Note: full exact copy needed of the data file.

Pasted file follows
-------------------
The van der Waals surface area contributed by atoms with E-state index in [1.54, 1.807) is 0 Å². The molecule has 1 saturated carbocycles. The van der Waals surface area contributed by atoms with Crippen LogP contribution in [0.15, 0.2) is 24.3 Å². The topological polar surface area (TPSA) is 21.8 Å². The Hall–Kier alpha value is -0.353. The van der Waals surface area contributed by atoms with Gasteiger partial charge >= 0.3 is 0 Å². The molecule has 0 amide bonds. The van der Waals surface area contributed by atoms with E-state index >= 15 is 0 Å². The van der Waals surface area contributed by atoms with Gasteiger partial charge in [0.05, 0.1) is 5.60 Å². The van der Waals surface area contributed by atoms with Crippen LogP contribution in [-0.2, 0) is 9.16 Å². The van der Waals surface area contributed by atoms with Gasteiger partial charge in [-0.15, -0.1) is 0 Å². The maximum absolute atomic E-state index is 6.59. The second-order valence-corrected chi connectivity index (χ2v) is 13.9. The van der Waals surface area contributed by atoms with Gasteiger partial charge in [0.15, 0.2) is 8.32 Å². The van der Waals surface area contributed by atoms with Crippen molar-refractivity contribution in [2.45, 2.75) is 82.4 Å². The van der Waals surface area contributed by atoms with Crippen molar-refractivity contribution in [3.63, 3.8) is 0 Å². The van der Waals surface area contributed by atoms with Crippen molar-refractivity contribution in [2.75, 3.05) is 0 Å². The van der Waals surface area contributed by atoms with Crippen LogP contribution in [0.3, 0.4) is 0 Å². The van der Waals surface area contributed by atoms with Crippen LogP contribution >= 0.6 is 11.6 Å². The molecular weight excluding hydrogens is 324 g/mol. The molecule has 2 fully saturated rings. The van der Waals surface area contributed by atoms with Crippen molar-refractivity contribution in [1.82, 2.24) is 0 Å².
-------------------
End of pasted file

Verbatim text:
The van der Waals surface area contributed by atoms with E-state index in [1.54, 1.807) is 0 Å². The molecule has 1 saturated carbocycles. The van der Waals surface area contributed by atoms with Crippen LogP contribution in [0.15, 0.2) is 24.3 Å². The topological polar surface area (TPSA) is 21.8 Å². The Hall–Kier alpha value is -0.353. The van der Waals surface area contributed by atoms with Gasteiger partial charge >= 0.3 is 0 Å². The molecule has 0 amide bonds. The van der Waals surface area contributed by atoms with E-state index >= 15 is 0 Å². The van der Waals surface area contributed by atoms with Gasteiger partial charge in [0.05, 0.1) is 5.60 Å². The van der Waals surface area contributed by atoms with Crippen LogP contribution in [-0.2, 0) is 9.16 Å². The van der Waals surface area contributed by atoms with Gasteiger partial charge in [-0.15, -0.1) is 0 Å². The maximum absolute atomic E-state index is 6.59. The second-order valence-corrected chi connectivity index (χ2v) is 13.9. The van der Waals surface area contributed by atoms with Gasteiger partial charge in [0.15, 0.2) is 8.32 Å². The van der Waals surface area contributed by atoms with Crippen molar-refractivity contribution in [2.45, 2.75) is 82.4 Å². The van der Waals surface area contributed by atoms with Crippen molar-refractivity contribution in [3.63, 3.8) is 0 Å². The van der Waals surface area contributed by atoms with Crippen molar-refractivity contribution in [2.75, 3.05) is 0 Å². The van der Waals surface area contributed by atoms with Crippen LogP contribution in [0.3, 0.4) is 0 Å². The van der Waals surface area contributed by atoms with Crippen LogP contribution >= 0.6 is 11.6 Å². The molecular weight excluding hydrogens is 324 g/mol. The molecule has 2 fully saturated rings. The van der Waals surface area contributed by atoms with Crippen molar-refractivity contribution in [1.82, 2.24) is 0 Å².